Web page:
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Home Deal News Article
A section of the sea wall at Kingsdown collapsed due to stormy weather as passers-by walked along the promenade.
The concrete was destroyed on Saturday afternoon, on a popular part of the promenade between the Old Lifeboat House and the Zetland Arms.
It was not the first time part of the promenade had collapsed, and residents believe something needs to be done about the sea defences at Kingsdown.
The owner of the Lifeboat House, Helen Williams, was alerted by passers-by.
She said: “A group of people were walking along the promenade. They were standing on it just as it started to collapse.”
The walkers were unhurt and knocked on Mrs Williams’ door to ask her for help. She then contacted the district council and secured it with rope herself before officials arrived to tape up the damage.
The tide was extremely high on Saturday, reaching 6.9 metres, which is one of the highest recorded for Kingsdown.
Daniel Couzens, of North Road, a campaigner for better sea defences, said: “It’s like a domino effect, once one wall goes the others follow. It’s a real worry what’s going to happen next with this weather and high tides continuing.
“It’s a real danger. This collapse is in quite a dangerous position on the promenade, which is a popular place for people to walk.”
Mr Couzens and his partner Karen Brewer are members of the Kingsdown Conservation Group and have been campaigning for long-term sea defences for a number of years.
Last year another part of the promenade collapsed, which reportedly took six months for the council to fix.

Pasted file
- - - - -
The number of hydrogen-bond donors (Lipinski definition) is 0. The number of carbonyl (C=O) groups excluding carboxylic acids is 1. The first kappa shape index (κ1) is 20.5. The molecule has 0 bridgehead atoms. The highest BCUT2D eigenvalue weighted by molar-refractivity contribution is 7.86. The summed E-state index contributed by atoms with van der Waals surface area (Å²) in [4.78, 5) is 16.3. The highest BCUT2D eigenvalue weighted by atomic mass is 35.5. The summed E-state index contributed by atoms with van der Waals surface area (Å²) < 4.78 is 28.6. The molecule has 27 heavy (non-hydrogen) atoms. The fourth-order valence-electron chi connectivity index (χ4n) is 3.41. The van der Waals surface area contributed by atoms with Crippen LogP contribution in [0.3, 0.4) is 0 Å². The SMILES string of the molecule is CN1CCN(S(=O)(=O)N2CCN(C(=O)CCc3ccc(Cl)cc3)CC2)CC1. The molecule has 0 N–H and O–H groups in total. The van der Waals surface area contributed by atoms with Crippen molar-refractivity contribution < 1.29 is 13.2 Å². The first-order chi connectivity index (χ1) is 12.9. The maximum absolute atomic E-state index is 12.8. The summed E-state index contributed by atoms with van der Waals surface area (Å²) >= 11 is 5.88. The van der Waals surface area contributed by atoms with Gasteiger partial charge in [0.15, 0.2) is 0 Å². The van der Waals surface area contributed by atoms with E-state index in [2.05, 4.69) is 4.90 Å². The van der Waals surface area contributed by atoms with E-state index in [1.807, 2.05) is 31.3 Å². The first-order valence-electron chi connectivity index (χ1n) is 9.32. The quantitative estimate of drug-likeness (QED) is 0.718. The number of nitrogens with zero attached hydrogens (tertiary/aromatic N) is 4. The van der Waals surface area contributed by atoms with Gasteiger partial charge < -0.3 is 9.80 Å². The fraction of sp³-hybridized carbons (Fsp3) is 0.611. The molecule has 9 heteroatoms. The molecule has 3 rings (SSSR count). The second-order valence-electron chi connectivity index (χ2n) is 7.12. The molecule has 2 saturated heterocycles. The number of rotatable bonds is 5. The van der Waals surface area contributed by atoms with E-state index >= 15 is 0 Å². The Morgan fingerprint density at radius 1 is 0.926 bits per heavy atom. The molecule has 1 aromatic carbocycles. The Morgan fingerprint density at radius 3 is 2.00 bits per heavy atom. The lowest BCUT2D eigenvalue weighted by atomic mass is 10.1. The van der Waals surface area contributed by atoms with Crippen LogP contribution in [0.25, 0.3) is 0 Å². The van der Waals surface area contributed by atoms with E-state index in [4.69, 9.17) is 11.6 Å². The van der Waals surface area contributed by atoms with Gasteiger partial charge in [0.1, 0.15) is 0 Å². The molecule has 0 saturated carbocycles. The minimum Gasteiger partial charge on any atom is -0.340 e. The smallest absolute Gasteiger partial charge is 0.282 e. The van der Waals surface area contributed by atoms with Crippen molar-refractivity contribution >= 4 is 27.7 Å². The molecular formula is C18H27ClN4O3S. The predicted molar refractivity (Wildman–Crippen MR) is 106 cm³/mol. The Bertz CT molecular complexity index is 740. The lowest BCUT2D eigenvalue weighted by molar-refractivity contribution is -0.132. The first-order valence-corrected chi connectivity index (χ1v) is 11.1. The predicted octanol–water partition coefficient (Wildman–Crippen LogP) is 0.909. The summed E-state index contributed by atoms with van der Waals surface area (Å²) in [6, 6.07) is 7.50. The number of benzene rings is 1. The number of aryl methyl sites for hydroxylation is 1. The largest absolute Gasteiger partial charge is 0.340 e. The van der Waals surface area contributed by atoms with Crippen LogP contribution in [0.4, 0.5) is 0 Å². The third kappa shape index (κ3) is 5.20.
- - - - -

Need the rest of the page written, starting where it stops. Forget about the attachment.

Mr Couzens added: “We have been pressing the council to take the sea defence issue in Kingsdown more seriously. They patch up the collapse but then haven’t dealt with the bigger problem.”
The council has only implemented short-term emergency work, which can be costly.
He added: “Dover District Council needs to take control and push for some money to make it safer. Kingsdown is a historic village and it needs protecting.”
Work to rebuild and strengthen the damaged sea wall to the north of the Old Lifeboat House was completed last year.
The district council has been working with the East Kent Engineering Partnership on a proposal to the Environment Agency so that the 14 existing groynes can be replaced by 16 realigned ones, followed by beach replenishment.
Mr Couzens added: “It’s a strong proposal, costing around £3 million, which is well under the £8 million previously estimated by another contractor.”
Kingsdown Conservation Group and the residents who live near the promenade are still to hear if the Environment Agency will accept this proposal.
Mr Couzens added: “This is a band aid solution for something that needs proper attention.”
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